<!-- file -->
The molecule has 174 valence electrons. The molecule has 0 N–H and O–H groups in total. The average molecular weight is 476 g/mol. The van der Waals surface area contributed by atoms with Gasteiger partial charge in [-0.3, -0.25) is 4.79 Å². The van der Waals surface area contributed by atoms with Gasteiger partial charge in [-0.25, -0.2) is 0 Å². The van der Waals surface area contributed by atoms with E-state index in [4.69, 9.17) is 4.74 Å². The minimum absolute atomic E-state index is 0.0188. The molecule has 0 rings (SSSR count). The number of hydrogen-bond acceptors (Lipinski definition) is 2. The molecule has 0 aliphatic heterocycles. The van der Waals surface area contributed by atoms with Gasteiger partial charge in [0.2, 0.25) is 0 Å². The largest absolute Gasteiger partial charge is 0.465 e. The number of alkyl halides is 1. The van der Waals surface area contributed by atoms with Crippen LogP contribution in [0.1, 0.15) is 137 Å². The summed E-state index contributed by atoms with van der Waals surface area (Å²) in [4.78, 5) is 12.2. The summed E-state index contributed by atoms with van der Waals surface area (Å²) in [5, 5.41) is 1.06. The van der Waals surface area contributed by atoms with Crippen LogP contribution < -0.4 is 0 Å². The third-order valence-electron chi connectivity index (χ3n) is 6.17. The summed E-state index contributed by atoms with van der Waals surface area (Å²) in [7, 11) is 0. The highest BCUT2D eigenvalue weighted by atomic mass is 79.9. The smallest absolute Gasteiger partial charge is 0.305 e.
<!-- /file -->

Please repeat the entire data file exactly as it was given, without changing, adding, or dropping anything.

The molecule has 174 valence electrons. The molecule has 0 N–H and O–H groups in total. The average molecular weight is 476 g/mol. The van der Waals surface area contributed by atoms with Gasteiger partial charge in [-0.3, -0.25) is 4.79 Å². The van der Waals surface area contributed by atoms with Gasteiger partial charge in [-0.25, -0.2) is 0 Å². The van der Waals surface area contributed by atoms with E-state index in [4.69, 9.17) is 4.74 Å². The minimum absolute atomic E-state index is 0.0188. The molecule has 0 rings (SSSR count). The number of hydrogen-bond acceptors (Lipinski definition) is 2. The molecule has 0 aliphatic heterocycles. The van der Waals surface area contributed by atoms with Gasteiger partial charge in [0.2, 0.25) is 0 Å². The largest absolute Gasteiger partial charge is 0.465 e. The number of alkyl halides is 1. The van der Waals surface area contributed by atoms with Crippen LogP contribution in [0.1, 0.15) is 137 Å². The summed E-state index contributed by atoms with van der Waals surface area (Å²) in [4.78, 5) is 12.2. The summed E-state index contributed by atoms with van der Waals surface area (Å²) in [5, 5.41) is 1.06. The van der Waals surface area contributed by atoms with Crippen LogP contribution < -0.4 is 0 Å². The third-order valence-electron chi connectivity index (χ3n) is 6.17. The summed E-state index contributed by atoms with van der Waals surface area (Å²) in [7, 11) is 0. The highest BCUT2D eigenvalue weighted by atomic mass is 79.9. The smallest absolute Gasteiger partial charge is 0.305 e.